Definitions

from The American Heritage® Dictionary of the English Language, 4th Edition

  • n. Steadfast adherence to a strict moral or ethical code.
  • n. The state of being unimpaired; soundness.
  • n. The quality or condition of being whole or undivided; completeness.

from Wiktionary, Creative Commons Attribution/Share-Alike License

  • n. Steadfast adherence to a strict moral or ethical code.
  • n. The state of being wholesome; unimpaired
  • n. The quality or condition of being complete; pure
  • n. With regards to data encryption, ensuring that information is not altered by unauthorized persons in a way that is not detectable by authorized users.
  • n. The ability of a system to provide timely warnings to users when they should not be used for navigation.

from the GNU version of the Collaborative International Dictionary of English

  • n. The state or quality of being entire or complete; wholeness; entireness; unbroken state.
  • n. Moral soundness; honesty; freedom from corrupting influence or motive; -- used especially with reference to the fulfillment of contracts, the discharge of agencies, trusts, and the like; uprightness; rectitude.
  • n. Unimpaired, unadulterated, or genuine state; entire correspondence with an original condition; purity.

from The Century Dictionary and Cyclopedia

  • n. The state of being integral; unimpaired extent, amount, or constitution; wholeness; completeness.
  • n. Unimpaired condition; soundness of state; freedom from corruption or impurity.
  • n. Unimpaired morality; soundness of moral principle and character; entire uprightness or fidelity.
  • n. Probity, Uprightness, etc. See honesty.

from WordNet 3.0 Copyright 2006 by Princeton University. All rights reserved.

  • n. an undivided or unbroken completeness or totality with nothing wanting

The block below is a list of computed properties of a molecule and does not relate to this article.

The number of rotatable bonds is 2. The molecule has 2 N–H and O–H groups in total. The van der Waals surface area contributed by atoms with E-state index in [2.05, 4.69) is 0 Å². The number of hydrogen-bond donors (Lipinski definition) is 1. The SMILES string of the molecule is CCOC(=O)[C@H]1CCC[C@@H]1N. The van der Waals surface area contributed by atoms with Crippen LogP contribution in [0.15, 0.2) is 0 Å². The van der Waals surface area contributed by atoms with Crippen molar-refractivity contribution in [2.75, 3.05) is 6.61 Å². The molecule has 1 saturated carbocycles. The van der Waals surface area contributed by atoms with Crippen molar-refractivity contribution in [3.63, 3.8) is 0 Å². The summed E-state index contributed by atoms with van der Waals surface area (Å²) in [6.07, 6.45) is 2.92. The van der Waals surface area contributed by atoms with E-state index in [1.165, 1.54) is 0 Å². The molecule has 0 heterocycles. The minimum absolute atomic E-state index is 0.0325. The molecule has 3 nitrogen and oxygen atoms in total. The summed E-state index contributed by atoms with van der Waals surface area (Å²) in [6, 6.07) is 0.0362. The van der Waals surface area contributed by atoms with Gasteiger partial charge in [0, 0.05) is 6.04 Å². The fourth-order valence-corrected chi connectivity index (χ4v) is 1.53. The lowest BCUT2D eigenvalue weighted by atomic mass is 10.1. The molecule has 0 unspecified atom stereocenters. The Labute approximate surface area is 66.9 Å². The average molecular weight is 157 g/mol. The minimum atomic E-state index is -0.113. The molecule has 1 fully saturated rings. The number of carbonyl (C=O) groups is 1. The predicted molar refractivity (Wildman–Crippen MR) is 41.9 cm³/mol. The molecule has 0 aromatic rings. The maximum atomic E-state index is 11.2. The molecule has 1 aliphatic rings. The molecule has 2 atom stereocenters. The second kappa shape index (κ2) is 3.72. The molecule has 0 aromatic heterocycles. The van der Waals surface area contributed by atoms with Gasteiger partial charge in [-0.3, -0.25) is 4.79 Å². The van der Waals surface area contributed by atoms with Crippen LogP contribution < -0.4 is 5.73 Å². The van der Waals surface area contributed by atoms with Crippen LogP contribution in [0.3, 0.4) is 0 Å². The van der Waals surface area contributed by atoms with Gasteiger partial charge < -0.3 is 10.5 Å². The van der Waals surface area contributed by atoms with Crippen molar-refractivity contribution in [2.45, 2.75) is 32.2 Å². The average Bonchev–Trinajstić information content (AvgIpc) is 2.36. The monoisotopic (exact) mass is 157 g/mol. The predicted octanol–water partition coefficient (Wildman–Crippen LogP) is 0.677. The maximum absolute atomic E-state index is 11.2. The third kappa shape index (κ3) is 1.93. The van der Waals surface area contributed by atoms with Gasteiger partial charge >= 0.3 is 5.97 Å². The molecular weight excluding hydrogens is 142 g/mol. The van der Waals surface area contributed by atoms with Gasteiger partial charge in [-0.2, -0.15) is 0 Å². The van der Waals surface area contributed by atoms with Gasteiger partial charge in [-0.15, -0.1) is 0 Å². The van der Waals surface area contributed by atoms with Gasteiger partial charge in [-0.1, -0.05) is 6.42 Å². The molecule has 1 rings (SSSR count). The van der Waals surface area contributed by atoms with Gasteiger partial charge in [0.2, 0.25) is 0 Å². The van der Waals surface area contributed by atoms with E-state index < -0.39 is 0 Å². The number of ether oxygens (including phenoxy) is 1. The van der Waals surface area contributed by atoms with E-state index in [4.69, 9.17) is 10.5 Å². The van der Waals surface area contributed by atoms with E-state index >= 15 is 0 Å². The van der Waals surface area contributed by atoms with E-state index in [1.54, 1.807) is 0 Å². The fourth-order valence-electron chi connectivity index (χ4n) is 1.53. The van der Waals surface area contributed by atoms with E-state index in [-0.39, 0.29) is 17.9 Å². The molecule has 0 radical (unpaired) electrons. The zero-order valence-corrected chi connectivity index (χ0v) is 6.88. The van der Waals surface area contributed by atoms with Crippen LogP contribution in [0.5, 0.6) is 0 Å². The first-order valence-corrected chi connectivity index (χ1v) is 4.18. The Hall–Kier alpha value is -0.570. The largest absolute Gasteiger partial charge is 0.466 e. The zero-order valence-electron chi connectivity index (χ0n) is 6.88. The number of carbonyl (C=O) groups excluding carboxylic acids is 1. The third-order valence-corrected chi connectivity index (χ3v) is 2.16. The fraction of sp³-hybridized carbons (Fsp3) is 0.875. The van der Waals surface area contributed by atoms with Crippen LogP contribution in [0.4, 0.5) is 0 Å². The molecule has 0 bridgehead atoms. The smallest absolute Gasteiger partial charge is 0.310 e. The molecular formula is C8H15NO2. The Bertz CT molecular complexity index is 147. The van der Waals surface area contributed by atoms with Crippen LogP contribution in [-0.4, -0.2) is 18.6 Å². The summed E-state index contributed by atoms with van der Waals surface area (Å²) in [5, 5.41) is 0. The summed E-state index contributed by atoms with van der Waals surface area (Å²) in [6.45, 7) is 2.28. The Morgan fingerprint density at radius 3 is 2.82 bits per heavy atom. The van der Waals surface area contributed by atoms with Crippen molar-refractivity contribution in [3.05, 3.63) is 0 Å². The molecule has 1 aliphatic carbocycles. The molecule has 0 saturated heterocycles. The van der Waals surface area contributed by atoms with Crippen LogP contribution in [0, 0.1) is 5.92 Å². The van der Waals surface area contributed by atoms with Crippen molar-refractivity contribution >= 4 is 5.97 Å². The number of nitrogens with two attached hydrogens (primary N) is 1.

• n. moral soundness

Etymologies

from The American Heritage® Dictionary of the English Language, 4th Edition

Middle English integrite, from Old French, from Latin integritās, soundness, from integer, whole, complete.

from Wiktionary, Creative Commons Attribution/Share-Alike License

From Latin integritās ("soundness, integrity"), from integer.

Examples

Comments

Log in or sign up to get involved in the conversation. It's quick and easy.

  • You realize, of course, that my daffynition was never intended to open such a can of worms...

    February 27, 2007

  • I have to question the integrity of a definition which falsely ascribes to the integers the requirement that they be greater than zero. Morality has nothing to do with it; the facts are as seanahan has said; the natural numbers are the positive whole numbers (sometimes called the counting numbers). The integers correspond to all whole numbers, negative or positive, and zero, by definition. Whimsy is all well and good, but not applied to such basic mathematical ideas as the integers.

    (end of harrumphing diatribe)

    Added on edit; I'm a little confused though, because Merriam Webster doesn't have anything about positive numbers in the definition of integrity. For integer it has

    "any of the natural numbers, the negatives of these numbers, or zero".

    February 27, 2007

  • Not being a mathematical type, I will maintain that any number identified as negative cannot be a number of integrity. It's a morals thing. There's nothing "natural" about miscreants like that.

    February 27, 2007

  • Weird, because integer means any whole number, positive or negative or zero. Using natural implies any positive whole number. I question the validity of this MW definition.

    February 27, 2007

  • The virtue of being a positive whole number, or zero.

    February 26, 2007

  • December 9, 2006